When I was little we had a large TV (although not by today’s standards). However, it wasn’t large because it was a TV – it was large because it was a piece of furniture. Ours was a tremendous wooden console with vertical speakers on either side of the screen, each covered in that weird furry stuff that covered speakers. That furry stuff that just seemed like whoever originally designed it had wondered what to do with all the lint he’d accumulated in his lifetime – and thus he affixed it to these speakers before asking everyone else he’d ever met to contribute their lint and presto! – RCA had enough lint to go around and that’s what covered all the speakers on all the TV’s in America. Or that’s how it looked in 1973. The screen itself was a gargantuan slab of convex glass (if you ever wondered how people were easily puzzled by how TV worked – and I still am – just look at one of those old screens that resembles a graphite goldfish bowl. You’ll see immediately that it wasn’t outside the realm of possibility to envision someone actually reporting the news from within the convex screen). The top of the TV was a place of enormous honor – it was also a place of enormous, platinum-liquefying heat — upon which sat prized photographs. It was dusted regularly and sprayed with something lemony and probably lethal. But it shone. When you turned the TV on you had to wait for it to warm up, and the image began as a tiny white dot of light which then radiated out. When turned off, the magic of television then disappeared back into this same white dot. On the right hand side of the TV, to the left of the linty furry speaker, was the very big channel knob.
Which you used to alternate between the four channels.
The actual channel switching was also a hotly -contested but easily-enforced ritual. Because it required both motion and effort, the law of the jungle prevailed. Among siblings, the youngest person in the room was not allowed to select the channel; when it needed changing however he or she was legally obligated to execute the act. If the knob came off – and it frequently did, one could just pop it back on. For a while. When it broke, which it would, you’d keep a pair of pliers atop the TV with which to change channels. This also worked for a while, until the remaining piece broke off. Which generally meant it was time to buy a new TV. This would have to be ordered; its arrival was anticipated in much the same way a new car might be. Especially if it boasted some kind of groundbreaking new feature. Like, say, a color picture.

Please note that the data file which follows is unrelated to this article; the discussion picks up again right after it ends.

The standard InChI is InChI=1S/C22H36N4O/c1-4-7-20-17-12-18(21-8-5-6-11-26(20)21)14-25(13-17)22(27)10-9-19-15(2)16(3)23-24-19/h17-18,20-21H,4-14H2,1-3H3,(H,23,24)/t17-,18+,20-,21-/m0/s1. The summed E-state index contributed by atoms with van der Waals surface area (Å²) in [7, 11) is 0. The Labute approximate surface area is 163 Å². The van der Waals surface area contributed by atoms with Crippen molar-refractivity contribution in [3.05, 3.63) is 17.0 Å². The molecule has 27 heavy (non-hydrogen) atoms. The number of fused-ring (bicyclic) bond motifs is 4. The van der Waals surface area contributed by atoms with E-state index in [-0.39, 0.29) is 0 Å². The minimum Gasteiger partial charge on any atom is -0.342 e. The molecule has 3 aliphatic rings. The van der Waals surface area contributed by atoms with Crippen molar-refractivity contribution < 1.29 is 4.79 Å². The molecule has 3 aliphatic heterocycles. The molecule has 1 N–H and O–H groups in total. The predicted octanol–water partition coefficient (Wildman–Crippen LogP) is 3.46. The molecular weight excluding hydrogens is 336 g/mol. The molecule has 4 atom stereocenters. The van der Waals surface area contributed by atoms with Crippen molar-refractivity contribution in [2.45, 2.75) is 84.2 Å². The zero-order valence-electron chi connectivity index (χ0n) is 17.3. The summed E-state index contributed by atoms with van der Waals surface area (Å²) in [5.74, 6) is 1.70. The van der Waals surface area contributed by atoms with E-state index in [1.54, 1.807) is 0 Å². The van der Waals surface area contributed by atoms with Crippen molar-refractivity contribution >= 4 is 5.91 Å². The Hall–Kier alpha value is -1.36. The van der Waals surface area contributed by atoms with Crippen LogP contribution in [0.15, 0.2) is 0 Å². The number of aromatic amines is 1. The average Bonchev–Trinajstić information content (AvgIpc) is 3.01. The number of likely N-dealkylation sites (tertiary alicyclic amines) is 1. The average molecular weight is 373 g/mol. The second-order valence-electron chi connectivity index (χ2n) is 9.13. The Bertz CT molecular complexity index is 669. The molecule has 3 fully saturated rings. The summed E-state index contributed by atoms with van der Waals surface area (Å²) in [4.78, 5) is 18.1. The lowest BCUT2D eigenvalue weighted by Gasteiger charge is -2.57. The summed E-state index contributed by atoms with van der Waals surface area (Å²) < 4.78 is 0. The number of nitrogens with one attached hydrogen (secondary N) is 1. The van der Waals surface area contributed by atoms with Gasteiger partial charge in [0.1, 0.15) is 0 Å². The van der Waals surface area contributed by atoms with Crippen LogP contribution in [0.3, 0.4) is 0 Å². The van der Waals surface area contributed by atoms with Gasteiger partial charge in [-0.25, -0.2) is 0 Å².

You learned what was playing, and when, with the little Sunday paper insert. Unless you were like our next-door neighbors to the left and to the right – or the people who lived two houses down from us and those dwelling directly behind us – all of whom had a secret weapon: TV Guide. For some reason my mother never thought one should spend money on something devoted exclusively to the scheduling patterns of entertainment. It was one thing to acknowledge TV-going, it was quite another thing to indulge the indulgence. (We were a little behind the curve when it came to cable, too). Today I was curious about the new Fall shows, so I can program my DVR to record. I know too that if I miss something I can also reprogram from my cell phone. You know, if I’m way too busy to actually set foot in my own home. Several Google attempts brought me about a zillion different web pages offering to break it down by day and time. But I didn’t want this – I just wanted something that would approximate a single piece of paper with everything – all of it – during the whole month. Fortunately TV Guide (and apparently only TV Guide) had September laid out for me. So now I know about the 26 plus shows bowing. Which we’ll be talking about in great detail over the next few weeks. But first I needed to see them all in one place (not just on their network’s homepages). And I had a little pang of gratitude for some of life’s more consistent items. I still haven’t the faintest idea how TV actually works, but thanks to that little magazine once considered an extravagant luxury, I know what’s on it.
1) Raising Hope
2) The Defenders
3) My Generation
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